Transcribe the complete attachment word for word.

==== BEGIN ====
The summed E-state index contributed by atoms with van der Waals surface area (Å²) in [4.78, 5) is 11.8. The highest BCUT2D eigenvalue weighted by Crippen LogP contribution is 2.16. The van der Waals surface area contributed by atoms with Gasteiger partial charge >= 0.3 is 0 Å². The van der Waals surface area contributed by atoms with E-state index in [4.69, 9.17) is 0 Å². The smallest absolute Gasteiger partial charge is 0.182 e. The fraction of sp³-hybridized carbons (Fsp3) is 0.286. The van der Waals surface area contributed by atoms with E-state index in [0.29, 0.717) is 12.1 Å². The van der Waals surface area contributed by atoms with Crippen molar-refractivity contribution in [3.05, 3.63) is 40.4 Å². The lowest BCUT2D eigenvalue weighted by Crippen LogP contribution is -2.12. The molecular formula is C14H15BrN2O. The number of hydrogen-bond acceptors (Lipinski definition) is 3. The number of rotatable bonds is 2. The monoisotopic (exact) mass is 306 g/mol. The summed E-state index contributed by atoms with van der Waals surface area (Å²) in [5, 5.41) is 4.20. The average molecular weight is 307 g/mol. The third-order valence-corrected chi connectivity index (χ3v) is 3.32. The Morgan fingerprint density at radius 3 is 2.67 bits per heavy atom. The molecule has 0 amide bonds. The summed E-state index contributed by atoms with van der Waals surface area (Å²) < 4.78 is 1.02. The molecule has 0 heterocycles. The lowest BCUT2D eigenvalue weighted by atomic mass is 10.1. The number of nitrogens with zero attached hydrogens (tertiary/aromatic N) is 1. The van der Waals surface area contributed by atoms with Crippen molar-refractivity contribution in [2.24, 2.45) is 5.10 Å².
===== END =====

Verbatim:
The summed E-state index contributed by atoms with van der Waals surface area (Å²) in [4.78, 5) is 11.8. The highest BCUT2D eigenvalue weighted by Crippen LogP contribution is 2.16. The van der Waals surface area contributed by atoms with Gasteiger partial charge >= 0.3 is 0 Å². The van der Waals surface area contributed by atoms with E-state index in [4.69, 9.17) is 0 Å². The smallest absolute Gasteiger partial charge is 0.182 e. The fraction of sp³-hybridized carbons (Fsp3) is 0.286. The van der Waals surface area contributed by atoms with E-state index in [0.29, 0.717) is 12.1 Å². The van der Waals surface area contributed by atoms with Crippen molar-refractivity contribution in [3.05, 3.63) is 40.4 Å². The lowest BCUT2D eigenvalue weighted by Crippen LogP contribution is -2.12. The molecular formula is C14H15BrN2O. The number of hydrogen-bond acceptors (Lipinski definition) is 3. The number of rotatable bonds is 2. The monoisotopic (exact) mass is 306 g/mol. The summed E-state index contributed by atoms with van der Waals surface area (Å²) in [5, 5.41) is 4.20. The average molecular weight is 307 g/mol. The third-order valence-corrected chi connectivity index (χ3v) is 3.32. The Morgan fingerprint density at radius 3 is 2.67 bits per heavy atom. The molecule has 0 amide bonds. The summed E-state index contributed by atoms with van der Waals surface area (Å²) < 4.78 is 1.02. The molecule has 0 heterocycles. The lowest BCUT2D eigenvalue weighted by atomic mass is 10.1. The number of nitrogens with zero attached hydrogens (tertiary/aromatic N) is 1. The van der Waals surface area contributed by atoms with Crippen molar-refractivity contribution in [2.24, 2.45) is 5.10 Å².